Irving v. Lipstadt


Holocaust Denial on Trial, Trial Transcripts, Day 16: Electronic Edition

Pages 146 - 150 of 176

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 1 A. [Professor Christopher Robert Browning]     If I am not mistaken.
 2 MR JUSTICE GRAY:     I must be being stupid. You have just
 3referred me to footnote 28 in Browning.
 4 MR RAMPTON:     Yes, which is on page 11.
 5 MR JUSTICE GRAY:     How does that help me get an English
 7 MR RAMPTON:     Because it is translated in part at the top of the
 8page, reports to the Fuhrer.
 9 A. [Professor Christopher Robert Browning]     My Lord, I believe we have moved on to a new document,
10which is the July 2nd.
11 MR JUSTICE GRAY:     That is what I thought I was asking about.
12 MR RAMPTON:     I am so sorry, I thought we were still in December
14 MR JUSTICE GRAY:     No. We have had quite a lot of evidence
15about the July 2nd 1941 document, which is why I said I
16really must see what is actually said.
17 MR RAMPTON:     Browning, page 12.
18 MR JUSTICE GRAY:     Page 12?
19 MR RAMPTON:     Your Lordship will find a cross-reference index at
20the front of this bundle of Browning documents. Every
21single document that is referred to in the index has its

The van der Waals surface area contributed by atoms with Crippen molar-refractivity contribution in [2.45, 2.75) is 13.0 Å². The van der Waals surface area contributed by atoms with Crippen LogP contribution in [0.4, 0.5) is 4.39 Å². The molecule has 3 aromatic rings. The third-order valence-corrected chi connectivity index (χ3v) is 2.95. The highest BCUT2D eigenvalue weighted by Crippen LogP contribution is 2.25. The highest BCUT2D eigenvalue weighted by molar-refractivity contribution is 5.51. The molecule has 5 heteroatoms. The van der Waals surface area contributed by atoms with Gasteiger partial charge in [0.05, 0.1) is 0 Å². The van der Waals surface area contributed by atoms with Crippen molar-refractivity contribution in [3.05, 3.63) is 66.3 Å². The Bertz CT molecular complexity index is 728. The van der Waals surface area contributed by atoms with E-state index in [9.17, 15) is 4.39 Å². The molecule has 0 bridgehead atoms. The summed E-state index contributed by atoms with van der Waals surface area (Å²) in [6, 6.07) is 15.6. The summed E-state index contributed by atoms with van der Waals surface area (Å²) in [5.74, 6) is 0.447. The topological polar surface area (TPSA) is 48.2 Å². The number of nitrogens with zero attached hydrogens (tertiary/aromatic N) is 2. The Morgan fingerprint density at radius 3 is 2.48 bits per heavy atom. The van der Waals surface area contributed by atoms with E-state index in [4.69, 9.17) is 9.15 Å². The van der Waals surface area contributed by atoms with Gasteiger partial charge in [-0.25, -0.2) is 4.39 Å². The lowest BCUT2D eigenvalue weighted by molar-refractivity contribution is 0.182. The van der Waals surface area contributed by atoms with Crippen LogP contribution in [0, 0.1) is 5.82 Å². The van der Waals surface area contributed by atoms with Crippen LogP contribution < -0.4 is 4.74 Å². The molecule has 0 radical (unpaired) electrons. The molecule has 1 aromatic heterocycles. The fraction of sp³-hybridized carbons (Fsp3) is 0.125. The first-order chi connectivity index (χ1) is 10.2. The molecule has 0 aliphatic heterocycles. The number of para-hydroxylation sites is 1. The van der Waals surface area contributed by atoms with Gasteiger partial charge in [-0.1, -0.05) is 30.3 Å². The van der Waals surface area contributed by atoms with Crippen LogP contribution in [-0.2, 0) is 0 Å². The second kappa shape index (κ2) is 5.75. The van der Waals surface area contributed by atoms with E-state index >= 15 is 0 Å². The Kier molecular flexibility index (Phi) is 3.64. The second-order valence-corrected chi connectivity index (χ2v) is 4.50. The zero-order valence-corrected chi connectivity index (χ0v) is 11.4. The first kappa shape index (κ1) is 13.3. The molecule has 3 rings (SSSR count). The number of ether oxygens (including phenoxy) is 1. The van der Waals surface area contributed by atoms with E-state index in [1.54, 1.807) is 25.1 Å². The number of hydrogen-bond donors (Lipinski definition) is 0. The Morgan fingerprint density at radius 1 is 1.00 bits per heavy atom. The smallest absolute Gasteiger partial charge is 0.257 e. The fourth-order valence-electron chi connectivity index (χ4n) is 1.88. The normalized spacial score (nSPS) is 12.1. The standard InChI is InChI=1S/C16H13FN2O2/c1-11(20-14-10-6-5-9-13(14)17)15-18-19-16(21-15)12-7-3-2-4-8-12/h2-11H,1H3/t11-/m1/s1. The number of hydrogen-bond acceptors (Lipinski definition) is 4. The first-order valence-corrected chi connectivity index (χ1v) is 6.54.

22footnote number behind it.
23 MR JUSTICE GRAY:     I follow that, but what I am looking for is
24an English translation, and which I do not think is an
25unreasonable request because this is a document that is
26quite important.

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 1 MR IRVING:     My Lord, while they are looking, I hesitate to
 2indulge in one-upmanship, but I have translated the next
 3document I am going to give to your Lordship.
 4 MR JUSTICE GRAY:     That would be helpful. This does not apply
 5to all documents. I do not think I am being
 6unreasonable. Where it is quite important I think I ought
 7to be provided with an English text.
 8 MR IRVING:     I have also translated the Funfach letters for your
 9Lordship from the Dresden argument.
10 MR JUSTICE GRAY:     Wait until we get to the next document
11because I really do want to find out where, if anywhere, a
12document which I think both sides attach importance to is
13to be found. I am afraid I am not really understanding
14the footnote cross-references. Am I going to be provided
15with them or not? That was a question.
16 MR RAMPTON:     I am so sorry, I did not hear it as a question.